- Project plans
- Project activities
- Legislation and standards
- Industry context
Last edited 23 May 2016
Abraham Darby III
This article is part of ICE's Engineer biographies series.
DARBY, Abraham, III (1750-1789), ironmaster, was born on 24 April 1750 in Dale House, Coalbrookdale, Shropshire, the eldest son of Abraham Darby II (1711-1763) and his second wife Abiah Sinclair (nee Maude).
Confusion often arises due to the fact that there were four different members of the Darby family who bore the same name. Abraham Darby I (1678-1717) moved from Bristol to take over the operation of a blast furnace in Coalbrookdale, Shropshire, in 1708. Soon after, he pioneered a new method of smelting iron in the furnace, using coke as fuel in place of the traditional charcoal.
His son, Abraham Darby II (1711-1763) was responsible for numerous technical improvements at the works, and their rapid expansion, including the building of new furnaces at nearby Horsehay and Ketley in the 1750s.
Abraham Darby IV (1807-1878), a member of the fifth generation, having helped the Coalbrookdale Company through a difficult period of change in the 1830s and 1840s, moved away from Shropshire in 1851 to pursue interests in the Ebbw Vale area of South Wales.
Abraham Darby III is best remembered for his involvement with the Iron Bridge. Having served an apprenticeship under Richard Reynolds, he took over the management of the works on his eighteenth birthday in 1768. His diary reveals that a bridge across the Severn was suggested as early as 1773, though the first meeting of interested parties took place in Broseley in 1775, and he was elected treasurer. Thomas Farnolls Pritchard, a Shrewsbury architect, was appointed to design the bridge, and an Act of Parliament was obtained in 1776.
Darby, Pritchard and the ironmaster John Wilkinson convinced the other subscribers that the bridge should be built of iron, since some were suggesting alternatives made of stone, brick or timber. Preparatory work was undertaken in 1777-1778, and the ironwork of the bridge was erected during a three month period in the summer of 1779. Following completion of the approach roads on either side, it was opened to traffic on 1 January 1781.
Although details have survived concerning the cost of the bridge, opinions differ as to how it was put together and, despite the fact that the Coalbrookdale Furnace was enlarged in 1777, exactly where the bridge components were cast. It was a triumph in engineering terms, but financially it was a disaster, leading the Darby family, who were major shareholders, to near ruin and years of debt.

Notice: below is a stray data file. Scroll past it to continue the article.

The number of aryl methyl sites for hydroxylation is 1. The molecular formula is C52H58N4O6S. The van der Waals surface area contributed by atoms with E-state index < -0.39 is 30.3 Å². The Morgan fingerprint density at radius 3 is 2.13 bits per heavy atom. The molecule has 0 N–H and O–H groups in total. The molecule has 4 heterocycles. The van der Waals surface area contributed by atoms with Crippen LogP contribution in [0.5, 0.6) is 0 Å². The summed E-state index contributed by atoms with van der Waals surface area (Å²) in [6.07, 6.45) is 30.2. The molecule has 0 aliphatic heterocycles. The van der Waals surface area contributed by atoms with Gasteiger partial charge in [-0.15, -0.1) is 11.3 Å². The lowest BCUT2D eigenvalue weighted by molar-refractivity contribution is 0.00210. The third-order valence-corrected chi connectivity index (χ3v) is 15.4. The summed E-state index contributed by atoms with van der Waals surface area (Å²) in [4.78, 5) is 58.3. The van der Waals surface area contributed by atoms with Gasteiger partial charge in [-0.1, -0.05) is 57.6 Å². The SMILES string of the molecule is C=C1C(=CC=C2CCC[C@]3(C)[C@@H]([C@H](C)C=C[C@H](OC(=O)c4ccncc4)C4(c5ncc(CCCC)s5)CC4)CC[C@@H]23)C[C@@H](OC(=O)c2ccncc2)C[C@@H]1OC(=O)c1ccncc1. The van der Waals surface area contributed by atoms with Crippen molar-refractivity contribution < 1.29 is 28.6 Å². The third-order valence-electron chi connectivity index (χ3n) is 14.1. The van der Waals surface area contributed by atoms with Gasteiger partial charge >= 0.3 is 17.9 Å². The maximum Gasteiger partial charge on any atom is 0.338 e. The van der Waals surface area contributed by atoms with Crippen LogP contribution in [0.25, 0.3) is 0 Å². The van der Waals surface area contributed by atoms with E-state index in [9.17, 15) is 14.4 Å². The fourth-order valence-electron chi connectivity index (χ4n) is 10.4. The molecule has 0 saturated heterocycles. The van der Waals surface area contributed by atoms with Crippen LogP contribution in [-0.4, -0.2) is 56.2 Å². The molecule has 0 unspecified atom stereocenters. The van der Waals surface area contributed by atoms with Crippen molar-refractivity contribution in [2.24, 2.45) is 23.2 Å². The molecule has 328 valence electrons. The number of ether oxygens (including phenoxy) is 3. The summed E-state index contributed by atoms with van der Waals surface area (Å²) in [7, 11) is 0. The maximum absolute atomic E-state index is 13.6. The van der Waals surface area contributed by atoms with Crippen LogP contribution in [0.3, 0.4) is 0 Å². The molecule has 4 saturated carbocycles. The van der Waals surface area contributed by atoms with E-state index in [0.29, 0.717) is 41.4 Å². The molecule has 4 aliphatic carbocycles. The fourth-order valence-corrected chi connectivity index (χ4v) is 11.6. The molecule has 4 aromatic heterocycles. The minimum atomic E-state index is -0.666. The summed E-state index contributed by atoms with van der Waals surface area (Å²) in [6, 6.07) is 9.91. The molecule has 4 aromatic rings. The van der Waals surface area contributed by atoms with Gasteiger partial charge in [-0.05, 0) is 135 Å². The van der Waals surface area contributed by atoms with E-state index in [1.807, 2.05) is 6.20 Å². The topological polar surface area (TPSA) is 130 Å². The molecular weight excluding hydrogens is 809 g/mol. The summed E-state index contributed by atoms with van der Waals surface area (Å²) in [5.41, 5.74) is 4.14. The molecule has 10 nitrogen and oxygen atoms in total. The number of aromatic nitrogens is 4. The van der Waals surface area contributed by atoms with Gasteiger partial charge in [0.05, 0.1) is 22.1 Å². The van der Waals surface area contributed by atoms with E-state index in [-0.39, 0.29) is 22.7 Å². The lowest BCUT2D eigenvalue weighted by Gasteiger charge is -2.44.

Abraham Darby III died on 20 March 1789 at The Haye, a prestigious house on the northern slopes of the Severn Gorge from which he had a splendid view of the bridge he helped to create. He is buried in the Quaker Burial Ground in Coalbrookdale. There are no known portraits of the first three Abraham Darbys, probably due to their strong religious beliefs as practising Quakers. Abraham Darby IV was an Anglican, and there is an oil painting and an engraving of him in the collection of the Ironbridge Gorge Museum Trust.
- 1777-1781. The Iron Bridge, major shareholder, Treasurer to subscribers, manufacturer of iron used in construction.
Written by JOHN POWELL.
This text is an extract from A Biographical Dictionary of Civil Engineers in Great Britain and Ireland, published by ICE in 2002. Beginning with what little is known of the lives of engineers such as John Trew who practised in the Tudor period, the background, training and achievements of engineers over the following 250 years are described by specialist authors, many of whom have spent a lifetime researching the history of civil engineering.
Featured articles and news
A form of procurement where the contractor provides a single point of contact for a supply chain.
A month after the devastating fire, emergency reconstruction works are underway.
The London Build Expo is hosting a Diversity in Construction panel and networking session on October 24.
Analysis can help develop a specification, but must not lead to inappropriate specifications being accepted.
Dos and don'ts for creating a smart home.
New ICE publication recommends pay-as-you-go tax to fund roads and other financing options.
BSRIA launches a White Paper on wearable technology and wellbeing in buildings.
Have the pressures of the market shredded the core values of professionalism?
Lead times are a measure of the amount of time that elapses between initiating and completing a construction process.